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Altitude takes toll on Beatty football team in loss to Spring Mountain

Spring Mountain’s status as part of the Clark County Juvenile Justice System has long been an issue for other Class 1A schools. But the biggest problem with the Golden Eagles is their home field.

As the name suggests, Spring Mountain sits up in the Spring Mountains, and the home-field advantage is quite pronounced. Last Friday afternoon, it was the Beatty High School football team that fell victim to the altitude, watching an early 12-0 lead evaporate quickly and morph into a 61-14 pounding at the hands of the Eagles in a Class 1A Southern League game.

Jacob Henry ran for one touchdown and passed to Geo Maldonado for another during the first quarter for the Hornets (4-2, 2-2 1A Southern).

Beatty coach Leo Verzilli is not pleased other teams have to be at such a disadvantage, especially when there is a safety issue involved.

“After 20 minutes of playing hard, they’re done,” he said. “They beat us on long passes. We just couldn’t breathe. You’re playing at over 8,000 feet.

“We have some of the fastest kids in our league, and they were 5 or 6 yards behind the receiver. That doesn’t happen.”

Malik Powell scored on touchdown receptions of 43, 74 and 65 yards and returned a free kick for a touchdown for Spring Mountain (5-1, 3-0). Da’Juan Brown caught five passes for 246 yards and returned a kick 64 yards for a score.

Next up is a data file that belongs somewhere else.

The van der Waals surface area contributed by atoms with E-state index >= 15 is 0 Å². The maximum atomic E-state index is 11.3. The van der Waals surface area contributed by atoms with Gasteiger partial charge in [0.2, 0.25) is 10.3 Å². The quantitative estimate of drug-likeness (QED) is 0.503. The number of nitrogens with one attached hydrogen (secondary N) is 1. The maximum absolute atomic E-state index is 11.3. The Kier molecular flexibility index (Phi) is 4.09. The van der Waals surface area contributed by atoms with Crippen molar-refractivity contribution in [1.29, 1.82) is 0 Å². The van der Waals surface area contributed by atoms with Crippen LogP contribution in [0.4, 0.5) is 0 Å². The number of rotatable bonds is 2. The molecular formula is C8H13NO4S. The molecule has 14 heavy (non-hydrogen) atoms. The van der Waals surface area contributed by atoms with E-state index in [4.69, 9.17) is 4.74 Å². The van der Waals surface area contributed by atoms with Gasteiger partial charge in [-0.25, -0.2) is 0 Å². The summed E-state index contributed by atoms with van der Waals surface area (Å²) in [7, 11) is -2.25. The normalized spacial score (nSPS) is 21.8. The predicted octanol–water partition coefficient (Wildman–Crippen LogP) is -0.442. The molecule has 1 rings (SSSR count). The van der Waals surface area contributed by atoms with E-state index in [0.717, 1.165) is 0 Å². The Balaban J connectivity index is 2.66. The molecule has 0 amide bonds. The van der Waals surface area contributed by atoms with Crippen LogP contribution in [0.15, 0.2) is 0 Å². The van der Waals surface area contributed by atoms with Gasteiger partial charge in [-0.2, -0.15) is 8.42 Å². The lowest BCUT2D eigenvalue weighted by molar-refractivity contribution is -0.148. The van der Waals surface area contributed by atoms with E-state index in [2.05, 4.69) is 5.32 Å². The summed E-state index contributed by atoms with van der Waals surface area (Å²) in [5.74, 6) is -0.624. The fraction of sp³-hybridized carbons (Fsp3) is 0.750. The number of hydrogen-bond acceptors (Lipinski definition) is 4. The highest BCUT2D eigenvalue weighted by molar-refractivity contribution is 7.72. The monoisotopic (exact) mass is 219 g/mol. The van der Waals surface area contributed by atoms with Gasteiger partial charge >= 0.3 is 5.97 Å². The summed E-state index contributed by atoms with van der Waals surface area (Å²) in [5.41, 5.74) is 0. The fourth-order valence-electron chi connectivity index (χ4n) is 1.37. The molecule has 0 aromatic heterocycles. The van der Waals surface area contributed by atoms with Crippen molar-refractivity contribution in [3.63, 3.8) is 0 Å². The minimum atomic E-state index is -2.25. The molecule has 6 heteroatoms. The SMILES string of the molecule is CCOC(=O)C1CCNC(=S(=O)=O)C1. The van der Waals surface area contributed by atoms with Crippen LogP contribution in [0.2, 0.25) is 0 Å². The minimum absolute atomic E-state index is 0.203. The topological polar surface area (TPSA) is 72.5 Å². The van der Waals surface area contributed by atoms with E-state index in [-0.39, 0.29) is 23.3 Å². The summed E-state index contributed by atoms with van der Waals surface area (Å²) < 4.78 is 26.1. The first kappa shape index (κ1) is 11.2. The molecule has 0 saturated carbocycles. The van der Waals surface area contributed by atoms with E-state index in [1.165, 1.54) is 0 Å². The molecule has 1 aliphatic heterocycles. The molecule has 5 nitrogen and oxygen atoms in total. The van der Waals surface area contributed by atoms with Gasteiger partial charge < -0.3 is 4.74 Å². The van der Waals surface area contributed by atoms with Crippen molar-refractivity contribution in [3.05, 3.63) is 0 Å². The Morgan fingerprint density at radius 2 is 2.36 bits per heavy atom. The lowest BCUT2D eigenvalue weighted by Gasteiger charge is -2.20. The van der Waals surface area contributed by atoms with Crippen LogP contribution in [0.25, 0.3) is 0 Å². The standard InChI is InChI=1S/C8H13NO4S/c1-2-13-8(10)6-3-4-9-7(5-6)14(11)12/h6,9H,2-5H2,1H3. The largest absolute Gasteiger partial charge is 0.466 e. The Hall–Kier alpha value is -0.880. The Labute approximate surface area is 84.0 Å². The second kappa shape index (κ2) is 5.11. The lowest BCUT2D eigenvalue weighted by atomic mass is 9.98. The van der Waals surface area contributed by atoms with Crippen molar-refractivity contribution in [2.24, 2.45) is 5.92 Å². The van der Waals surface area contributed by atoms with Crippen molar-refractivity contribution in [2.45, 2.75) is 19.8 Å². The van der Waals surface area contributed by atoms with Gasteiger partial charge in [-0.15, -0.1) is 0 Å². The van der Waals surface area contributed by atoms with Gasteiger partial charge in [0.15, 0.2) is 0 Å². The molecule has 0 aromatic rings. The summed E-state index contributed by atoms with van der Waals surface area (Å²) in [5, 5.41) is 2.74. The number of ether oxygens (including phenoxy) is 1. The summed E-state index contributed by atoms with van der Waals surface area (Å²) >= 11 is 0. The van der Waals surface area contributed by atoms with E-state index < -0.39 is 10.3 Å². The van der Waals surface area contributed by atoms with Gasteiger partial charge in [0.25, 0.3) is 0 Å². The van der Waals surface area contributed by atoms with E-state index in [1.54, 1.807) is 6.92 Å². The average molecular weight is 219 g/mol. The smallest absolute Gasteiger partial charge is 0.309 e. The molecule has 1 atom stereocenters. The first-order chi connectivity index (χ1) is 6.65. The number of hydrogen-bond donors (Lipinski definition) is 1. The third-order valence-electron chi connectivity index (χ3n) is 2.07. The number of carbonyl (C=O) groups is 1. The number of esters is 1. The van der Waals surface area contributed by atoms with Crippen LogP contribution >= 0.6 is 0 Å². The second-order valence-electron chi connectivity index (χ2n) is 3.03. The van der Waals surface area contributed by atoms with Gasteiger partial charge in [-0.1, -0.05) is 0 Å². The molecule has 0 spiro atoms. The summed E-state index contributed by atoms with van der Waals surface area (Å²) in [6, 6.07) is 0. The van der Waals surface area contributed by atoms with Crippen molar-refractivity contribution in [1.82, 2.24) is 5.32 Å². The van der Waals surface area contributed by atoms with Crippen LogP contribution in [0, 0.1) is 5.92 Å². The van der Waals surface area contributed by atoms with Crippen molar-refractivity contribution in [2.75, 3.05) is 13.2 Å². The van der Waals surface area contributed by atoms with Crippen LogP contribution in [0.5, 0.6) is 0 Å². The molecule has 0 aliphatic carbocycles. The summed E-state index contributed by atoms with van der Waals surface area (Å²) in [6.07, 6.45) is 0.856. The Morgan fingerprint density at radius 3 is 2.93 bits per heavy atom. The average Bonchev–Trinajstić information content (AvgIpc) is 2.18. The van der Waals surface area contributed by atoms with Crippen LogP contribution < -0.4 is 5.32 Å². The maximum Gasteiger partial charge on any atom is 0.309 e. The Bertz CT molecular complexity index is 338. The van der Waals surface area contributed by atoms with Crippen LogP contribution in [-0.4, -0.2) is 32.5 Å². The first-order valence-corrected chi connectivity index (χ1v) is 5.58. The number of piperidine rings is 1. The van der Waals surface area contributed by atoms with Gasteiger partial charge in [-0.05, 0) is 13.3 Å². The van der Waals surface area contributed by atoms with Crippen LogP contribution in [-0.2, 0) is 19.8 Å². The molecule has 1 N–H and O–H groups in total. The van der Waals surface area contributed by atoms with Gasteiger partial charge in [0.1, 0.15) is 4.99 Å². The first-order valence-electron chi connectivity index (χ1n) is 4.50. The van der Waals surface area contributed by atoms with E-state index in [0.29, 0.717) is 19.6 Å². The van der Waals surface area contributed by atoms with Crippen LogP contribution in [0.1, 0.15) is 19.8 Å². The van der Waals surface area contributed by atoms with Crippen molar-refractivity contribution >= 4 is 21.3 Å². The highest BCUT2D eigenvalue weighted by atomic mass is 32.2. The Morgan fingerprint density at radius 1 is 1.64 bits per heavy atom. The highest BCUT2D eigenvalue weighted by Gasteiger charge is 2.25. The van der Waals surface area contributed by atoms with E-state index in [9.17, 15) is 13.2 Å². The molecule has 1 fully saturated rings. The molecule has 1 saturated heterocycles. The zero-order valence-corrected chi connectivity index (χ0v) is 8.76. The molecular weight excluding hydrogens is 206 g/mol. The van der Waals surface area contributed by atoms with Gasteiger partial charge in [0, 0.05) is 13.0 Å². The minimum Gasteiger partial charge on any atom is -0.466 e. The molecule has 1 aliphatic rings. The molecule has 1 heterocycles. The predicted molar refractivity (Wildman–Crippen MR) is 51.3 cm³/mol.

“We started with a good six-minute drive, put the ball in the end zone,” Verzilli said. “But later we couldn’t punch it in. We were on the 2- or 3-yard line twice and couldn’t punch it in, and that’s uncharacteristic of us. We can make 2 or 3 yards.”

Verzilli said his players were frustrated by their performance, not really taking the altitude into account at first.

“They were down, they were mad, they didn’t understand it,” he said. “To me it looked like they had given up, but that’s not in their nature. They don’t quit. It’s not who we are. To watch them struggle was heartbreaking. They were mad at themselves. They were trying but not able to perform. They didn’t understand it.

“We explained it to them on Monday. They’re still mad that we lost and we’re not in the playoffs, but they understand what happened.”

The loss knocks the Hornets out of playoff contention, with Pahranagat Valley and Spring Mountain in line to take the Southern League’s two places in the Class 1A playoffs beginning Nov. 2-3. But there are two games left to be played, including a nonleague tilt in Hawthorne against Mineral County, a team battling Tonopah for first place in the 1A Central.

Can the Hornets bounce back from their disappointing loss? Verzilli thinks so.

“We talked about it, and I think we got them back where they belong,” he said. “Their brains are in the right place. They’re ready to go. Postseason’s gone, but they’re ready to play just to keep their record and show people that’s not who we are. They’re not in our league, but we’re still ready to make a statement.”

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